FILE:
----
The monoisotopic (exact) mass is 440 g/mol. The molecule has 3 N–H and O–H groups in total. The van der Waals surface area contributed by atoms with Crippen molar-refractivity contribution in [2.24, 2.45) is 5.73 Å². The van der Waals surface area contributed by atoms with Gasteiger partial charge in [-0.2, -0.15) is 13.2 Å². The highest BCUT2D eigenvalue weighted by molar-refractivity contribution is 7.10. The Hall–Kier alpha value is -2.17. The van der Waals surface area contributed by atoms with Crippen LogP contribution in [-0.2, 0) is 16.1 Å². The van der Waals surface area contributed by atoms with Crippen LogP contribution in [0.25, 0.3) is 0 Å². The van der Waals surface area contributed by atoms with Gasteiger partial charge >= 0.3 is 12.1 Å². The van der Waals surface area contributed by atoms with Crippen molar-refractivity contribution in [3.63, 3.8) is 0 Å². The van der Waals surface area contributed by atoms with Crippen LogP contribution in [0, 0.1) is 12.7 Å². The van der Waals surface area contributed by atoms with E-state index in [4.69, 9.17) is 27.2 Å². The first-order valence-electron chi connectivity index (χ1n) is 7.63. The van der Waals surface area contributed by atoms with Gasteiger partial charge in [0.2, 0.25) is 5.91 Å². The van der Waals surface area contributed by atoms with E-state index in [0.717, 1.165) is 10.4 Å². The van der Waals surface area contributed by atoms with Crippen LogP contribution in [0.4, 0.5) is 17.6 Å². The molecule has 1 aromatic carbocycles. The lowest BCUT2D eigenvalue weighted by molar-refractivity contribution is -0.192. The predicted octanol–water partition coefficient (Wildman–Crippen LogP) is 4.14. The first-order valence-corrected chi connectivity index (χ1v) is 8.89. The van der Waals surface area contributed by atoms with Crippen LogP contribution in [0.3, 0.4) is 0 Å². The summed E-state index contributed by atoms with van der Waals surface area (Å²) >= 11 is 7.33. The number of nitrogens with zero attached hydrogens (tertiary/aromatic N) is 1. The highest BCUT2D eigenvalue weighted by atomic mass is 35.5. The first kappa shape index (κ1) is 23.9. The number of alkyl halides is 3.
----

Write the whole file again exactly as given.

The monoisotopic (exact) mass is 440 g/mol. The molecule has 3 N–H and O–H groups in total. The van der Waals surface area contributed by atoms with Crippen molar-refractivity contribution in [2.24, 2.45) is 5.73 Å². The van der Waals surface area contributed by atoms with Gasteiger partial charge in [-0.2, -0.15) is 13.2 Å². The highest BCUT2D eigenvalue weighted by molar-refractivity contribution is 7.10. The Hall–Kier alpha value is -2.17. The van der Waals surface area contributed by atoms with Crippen LogP contribution in [-0.2, 0) is 16.1 Å². The van der Waals surface area contributed by atoms with Crippen LogP contribution in [0.25, 0.3) is 0 Å². The van der Waals surface area contributed by atoms with Gasteiger partial charge >= 0.3 is 12.1 Å². The van der Waals surface area contributed by atoms with Crippen molar-refractivity contribution in [3.63, 3.8) is 0 Å². The van der Waals surface area contributed by atoms with Crippen LogP contribution in [0, 0.1) is 12.7 Å². The van der Waals surface area contributed by atoms with E-state index in [4.69, 9.17) is 27.2 Å². The first-order valence-electron chi connectivity index (χ1n) is 7.63. The van der Waals surface area contributed by atoms with Gasteiger partial charge in [0.2, 0.25) is 5.91 Å². The van der Waals surface area contributed by atoms with E-state index in [0.717, 1.165) is 10.4 Å². The van der Waals surface area contributed by atoms with Crippen LogP contribution in [0.4, 0.5) is 17.6 Å². The molecule has 1 aromatic carbocycles. The lowest BCUT2D eigenvalue weighted by molar-refractivity contribution is -0.192. The predicted octanol–water partition coefficient (Wildman–Crippen LogP) is 4.14. The first-order valence-corrected chi connectivity index (χ1v) is 8.89. The van der Waals surface area contributed by atoms with Crippen LogP contribution in [0.3, 0.4) is 0 Å². The summed E-state index contributed by atoms with van der Waals surface area (Å²) >= 11 is 7.33. The number of nitrogens with zero attached hydrogens (tertiary/aromatic N) is 1. The highest BCUT2D eigenvalue weighted by atomic mass is 35.5. The first kappa shape index (κ1) is 23.9. The number of alkyl halides is 3.